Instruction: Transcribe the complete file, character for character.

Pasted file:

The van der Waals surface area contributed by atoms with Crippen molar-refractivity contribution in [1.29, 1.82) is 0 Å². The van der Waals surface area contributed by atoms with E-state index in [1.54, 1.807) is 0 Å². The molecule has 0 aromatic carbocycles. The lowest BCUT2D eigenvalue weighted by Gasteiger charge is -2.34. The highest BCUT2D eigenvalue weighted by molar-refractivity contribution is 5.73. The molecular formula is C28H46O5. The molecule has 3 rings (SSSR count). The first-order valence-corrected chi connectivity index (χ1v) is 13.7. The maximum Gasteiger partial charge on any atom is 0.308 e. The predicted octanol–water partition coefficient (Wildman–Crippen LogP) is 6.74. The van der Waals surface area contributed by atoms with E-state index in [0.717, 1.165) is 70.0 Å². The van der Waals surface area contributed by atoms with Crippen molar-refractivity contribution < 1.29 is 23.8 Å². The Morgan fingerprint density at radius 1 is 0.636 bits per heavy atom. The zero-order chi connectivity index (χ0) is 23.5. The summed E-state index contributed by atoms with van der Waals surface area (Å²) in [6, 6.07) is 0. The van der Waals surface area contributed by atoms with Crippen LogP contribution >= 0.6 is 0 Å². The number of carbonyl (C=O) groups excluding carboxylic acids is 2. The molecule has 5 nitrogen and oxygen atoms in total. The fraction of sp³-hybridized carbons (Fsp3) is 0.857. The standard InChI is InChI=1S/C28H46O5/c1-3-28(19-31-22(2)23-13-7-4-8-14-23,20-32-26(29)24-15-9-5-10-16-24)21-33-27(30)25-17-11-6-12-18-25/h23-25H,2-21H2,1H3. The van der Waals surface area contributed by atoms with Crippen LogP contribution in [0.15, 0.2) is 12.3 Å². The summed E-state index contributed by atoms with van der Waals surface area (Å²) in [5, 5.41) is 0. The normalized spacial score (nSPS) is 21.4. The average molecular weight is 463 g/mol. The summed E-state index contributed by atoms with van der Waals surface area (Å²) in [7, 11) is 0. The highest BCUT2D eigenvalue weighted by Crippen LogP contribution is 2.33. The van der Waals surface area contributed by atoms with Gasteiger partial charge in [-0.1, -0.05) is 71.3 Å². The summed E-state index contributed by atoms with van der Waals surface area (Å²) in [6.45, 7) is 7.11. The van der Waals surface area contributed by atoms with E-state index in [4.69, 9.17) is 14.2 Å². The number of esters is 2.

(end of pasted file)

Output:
The van der Waals surface area contributed by atoms with Crippen molar-refractivity contribution in [1.29, 1.82) is 0 Å². The van der Waals surface area contributed by atoms with E-state index in [1.54, 1.807) is 0 Å². The molecule has 0 aromatic carbocycles. The lowest BCUT2D eigenvalue weighted by Gasteiger charge is -2.34. The highest BCUT2D eigenvalue weighted by molar-refractivity contribution is 5.73. The molecular formula is C28H46O5. The molecule has 3 rings (SSSR count). The first-order valence-corrected chi connectivity index (χ1v) is 13.7. The maximum Gasteiger partial charge on any atom is 0.308 e. The predicted octanol–water partition coefficient (Wildman–Crippen LogP) is 6.74. The van der Waals surface area contributed by atoms with E-state index in [0.717, 1.165) is 70.0 Å². The van der Waals surface area contributed by atoms with Crippen molar-refractivity contribution < 1.29 is 23.8 Å². The Morgan fingerprint density at radius 1 is 0.636 bits per heavy atom. The zero-order chi connectivity index (χ0) is 23.5. The summed E-state index contributed by atoms with van der Waals surface area (Å²) in [6, 6.07) is 0. The van der Waals surface area contributed by atoms with Crippen LogP contribution >= 0.6 is 0 Å². The number of carbonyl (C=O) groups excluding carboxylic acids is 2. The molecule has 5 nitrogen and oxygen atoms in total. The fraction of sp³-hybridized carbons (Fsp3) is 0.857. The standard InChI is InChI=1S/C28H46O5/c1-3-28(19-31-22(2)23-13-7-4-8-14-23,20-32-26(29)24-15-9-5-10-16-24)21-33-27(30)25-17-11-6-12-18-25/h23-25H,2-21H2,1H3. The van der Waals surface area contributed by atoms with Crippen LogP contribution in [0.15, 0.2) is 12.3 Å². The summed E-state index contributed by atoms with van der Waals surface area (Å²) in [5, 5.41) is 0. The normalized spacial score (nSPS) is 21.4. The average molecular weight is 463 g/mol. The summed E-state index contributed by atoms with van der Waals surface area (Å²) in [7, 11) is 0. The highest BCUT2D eigenvalue weighted by Crippen LogP contribution is 2.33. The van der Waals surface area contributed by atoms with Gasteiger partial charge in [-0.1, -0.05) is 71.3 Å². The summed E-state index contributed by atoms with van der Waals surface area (Å²) in [6.45, 7) is 7.11. The van der Waals surface area contributed by atoms with E-state index in [4.69, 9.17) is 14.2 Å². The number of esters is 2.